As an aside that probably interests no one but me, I like the word “Parlay,” so it’s introduction into the proceedings was joyful on my end. Delle Seyah’s situation is an interesting one in that while she’s obviously doing the bidding of Aneela on the one hand, on the other you got a very real sense that she’s completely unsure of what she’s carrying inside her. Through the snarky comments and taunts, there was a real sense that she needed a little help to make sense of what’s happening to her.
Mayko Nguyen really tags the role of Delle Seyah. She plays her in a calm, easy, almost flippantly dislikable way – with just the right amount of royal privilege thrown in to make her unlikable even when you’re liking her. All of that is on display in this episode and it’s tasty good.
And while Johnny has obvious hatred for her, he’s not bereft of feelings or empathy. There was true relief when a scan revealed what appeared to be a normal child in Delle Seyah’s womb, though “normal” may not really be accurate down the road. And finding out the father is D’Avin offers a nice bit of potential humor moving forward. I can already see Johnny having a good time with some well-placed digs at his brother. “Baby names, D’av. You need to be thinking baby names.”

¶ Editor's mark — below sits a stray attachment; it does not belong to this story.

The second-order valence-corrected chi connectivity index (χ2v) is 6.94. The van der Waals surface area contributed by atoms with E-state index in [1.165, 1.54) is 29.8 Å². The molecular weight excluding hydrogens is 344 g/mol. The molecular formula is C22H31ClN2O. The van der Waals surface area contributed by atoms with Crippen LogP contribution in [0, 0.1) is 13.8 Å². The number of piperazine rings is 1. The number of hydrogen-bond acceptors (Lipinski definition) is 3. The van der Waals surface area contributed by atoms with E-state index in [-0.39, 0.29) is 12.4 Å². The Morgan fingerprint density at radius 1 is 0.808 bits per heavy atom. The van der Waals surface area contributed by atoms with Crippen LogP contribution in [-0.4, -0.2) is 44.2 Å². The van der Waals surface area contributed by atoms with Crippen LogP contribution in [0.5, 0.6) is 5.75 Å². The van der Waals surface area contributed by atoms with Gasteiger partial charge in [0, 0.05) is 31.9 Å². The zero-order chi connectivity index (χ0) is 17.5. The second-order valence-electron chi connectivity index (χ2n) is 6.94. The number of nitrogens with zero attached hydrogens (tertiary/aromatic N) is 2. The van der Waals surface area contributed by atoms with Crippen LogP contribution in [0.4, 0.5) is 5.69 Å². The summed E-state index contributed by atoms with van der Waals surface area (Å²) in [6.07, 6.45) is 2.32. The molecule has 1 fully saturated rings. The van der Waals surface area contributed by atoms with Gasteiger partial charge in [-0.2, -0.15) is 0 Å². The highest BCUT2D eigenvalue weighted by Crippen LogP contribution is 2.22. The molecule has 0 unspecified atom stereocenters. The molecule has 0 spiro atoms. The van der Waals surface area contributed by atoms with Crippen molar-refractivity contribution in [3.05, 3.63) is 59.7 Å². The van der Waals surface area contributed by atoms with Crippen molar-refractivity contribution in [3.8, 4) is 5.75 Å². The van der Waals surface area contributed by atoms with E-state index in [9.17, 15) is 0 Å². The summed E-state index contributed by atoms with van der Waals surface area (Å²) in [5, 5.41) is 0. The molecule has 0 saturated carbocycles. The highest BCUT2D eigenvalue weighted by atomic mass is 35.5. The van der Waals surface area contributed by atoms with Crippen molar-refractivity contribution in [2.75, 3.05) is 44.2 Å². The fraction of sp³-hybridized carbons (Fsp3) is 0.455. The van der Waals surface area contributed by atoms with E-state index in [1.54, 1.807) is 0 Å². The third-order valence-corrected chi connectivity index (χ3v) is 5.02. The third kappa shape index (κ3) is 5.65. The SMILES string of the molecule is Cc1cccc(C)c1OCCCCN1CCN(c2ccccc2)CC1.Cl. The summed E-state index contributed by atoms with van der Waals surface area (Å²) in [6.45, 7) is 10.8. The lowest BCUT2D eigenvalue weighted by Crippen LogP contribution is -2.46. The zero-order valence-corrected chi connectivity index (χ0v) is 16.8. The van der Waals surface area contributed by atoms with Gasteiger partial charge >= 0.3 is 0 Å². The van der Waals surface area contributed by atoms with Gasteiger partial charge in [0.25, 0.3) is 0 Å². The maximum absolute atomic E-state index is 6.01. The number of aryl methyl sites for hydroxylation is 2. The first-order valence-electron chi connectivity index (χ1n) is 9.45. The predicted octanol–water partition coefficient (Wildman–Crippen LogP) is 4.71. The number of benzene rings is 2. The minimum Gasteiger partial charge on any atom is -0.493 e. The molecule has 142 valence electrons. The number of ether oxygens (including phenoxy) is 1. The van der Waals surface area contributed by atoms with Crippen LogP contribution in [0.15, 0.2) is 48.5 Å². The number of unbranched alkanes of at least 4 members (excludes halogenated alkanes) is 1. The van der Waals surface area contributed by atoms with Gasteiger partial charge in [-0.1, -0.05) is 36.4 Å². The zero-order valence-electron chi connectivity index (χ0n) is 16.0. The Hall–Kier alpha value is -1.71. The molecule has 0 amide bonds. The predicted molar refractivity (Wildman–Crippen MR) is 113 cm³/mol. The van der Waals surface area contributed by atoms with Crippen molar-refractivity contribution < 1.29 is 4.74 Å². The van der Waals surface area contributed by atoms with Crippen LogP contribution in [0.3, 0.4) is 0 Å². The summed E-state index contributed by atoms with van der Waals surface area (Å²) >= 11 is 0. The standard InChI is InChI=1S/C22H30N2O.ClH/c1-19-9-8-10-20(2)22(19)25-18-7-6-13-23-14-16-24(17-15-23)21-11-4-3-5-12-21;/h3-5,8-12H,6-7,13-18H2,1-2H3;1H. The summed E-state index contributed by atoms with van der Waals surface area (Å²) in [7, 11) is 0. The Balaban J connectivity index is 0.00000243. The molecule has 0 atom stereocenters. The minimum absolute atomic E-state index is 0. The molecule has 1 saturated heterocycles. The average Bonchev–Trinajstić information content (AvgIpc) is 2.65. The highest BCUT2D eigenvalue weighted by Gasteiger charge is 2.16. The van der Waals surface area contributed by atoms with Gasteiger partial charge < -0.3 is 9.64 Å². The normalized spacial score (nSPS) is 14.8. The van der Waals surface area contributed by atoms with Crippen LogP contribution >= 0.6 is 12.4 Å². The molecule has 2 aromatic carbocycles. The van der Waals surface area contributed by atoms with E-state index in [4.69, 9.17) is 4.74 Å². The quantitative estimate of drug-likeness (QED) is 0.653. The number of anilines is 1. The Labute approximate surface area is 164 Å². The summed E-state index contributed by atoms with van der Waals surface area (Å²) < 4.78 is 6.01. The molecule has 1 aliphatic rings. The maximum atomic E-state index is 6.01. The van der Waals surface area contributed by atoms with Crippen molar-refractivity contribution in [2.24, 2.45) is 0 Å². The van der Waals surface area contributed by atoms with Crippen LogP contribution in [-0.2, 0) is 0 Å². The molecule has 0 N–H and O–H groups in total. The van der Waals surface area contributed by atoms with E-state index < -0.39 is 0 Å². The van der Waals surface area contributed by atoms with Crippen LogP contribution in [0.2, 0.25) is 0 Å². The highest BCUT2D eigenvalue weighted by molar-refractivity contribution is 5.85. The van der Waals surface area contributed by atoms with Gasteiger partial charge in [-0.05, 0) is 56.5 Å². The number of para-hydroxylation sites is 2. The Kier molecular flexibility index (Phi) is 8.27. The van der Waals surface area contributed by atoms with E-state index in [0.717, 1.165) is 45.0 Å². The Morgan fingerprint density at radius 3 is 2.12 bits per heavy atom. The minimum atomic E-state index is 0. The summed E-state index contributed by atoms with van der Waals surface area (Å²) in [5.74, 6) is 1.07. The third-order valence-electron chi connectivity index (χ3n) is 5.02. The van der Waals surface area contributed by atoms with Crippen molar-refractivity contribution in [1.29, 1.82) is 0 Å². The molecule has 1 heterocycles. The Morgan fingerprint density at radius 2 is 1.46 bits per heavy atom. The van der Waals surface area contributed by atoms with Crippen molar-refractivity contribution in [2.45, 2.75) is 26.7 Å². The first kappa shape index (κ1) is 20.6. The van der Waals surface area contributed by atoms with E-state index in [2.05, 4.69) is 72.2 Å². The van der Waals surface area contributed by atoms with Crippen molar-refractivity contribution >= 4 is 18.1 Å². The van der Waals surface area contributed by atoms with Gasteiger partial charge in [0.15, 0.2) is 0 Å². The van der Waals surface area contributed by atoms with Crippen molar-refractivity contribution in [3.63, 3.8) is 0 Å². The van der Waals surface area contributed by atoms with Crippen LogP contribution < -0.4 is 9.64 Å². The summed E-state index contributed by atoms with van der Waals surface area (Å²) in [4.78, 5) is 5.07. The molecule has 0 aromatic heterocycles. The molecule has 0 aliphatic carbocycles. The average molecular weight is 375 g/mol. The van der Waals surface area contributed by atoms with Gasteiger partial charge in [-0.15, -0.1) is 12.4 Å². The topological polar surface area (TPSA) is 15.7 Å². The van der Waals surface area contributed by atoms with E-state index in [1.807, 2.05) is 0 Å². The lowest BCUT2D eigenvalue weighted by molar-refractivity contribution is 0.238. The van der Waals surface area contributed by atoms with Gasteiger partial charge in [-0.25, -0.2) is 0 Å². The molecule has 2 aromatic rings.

Loved the exchange with Zeph and Johnny when looking over the baby test results. Zeph turns to Johnny and says “Oooh, look at you being all bio-curious. Admit it, I’m rubbing off on you. I mean not in a sexual way, unless you want to…” Steady on, Zeph. In my interview with Kelly McCormack recently, she said that Zeph’s nerd mating skills had no game, and in that little sequence we see just how correct she was. It was awkward, hopeful, funny and even more awkward. Classic Zeph.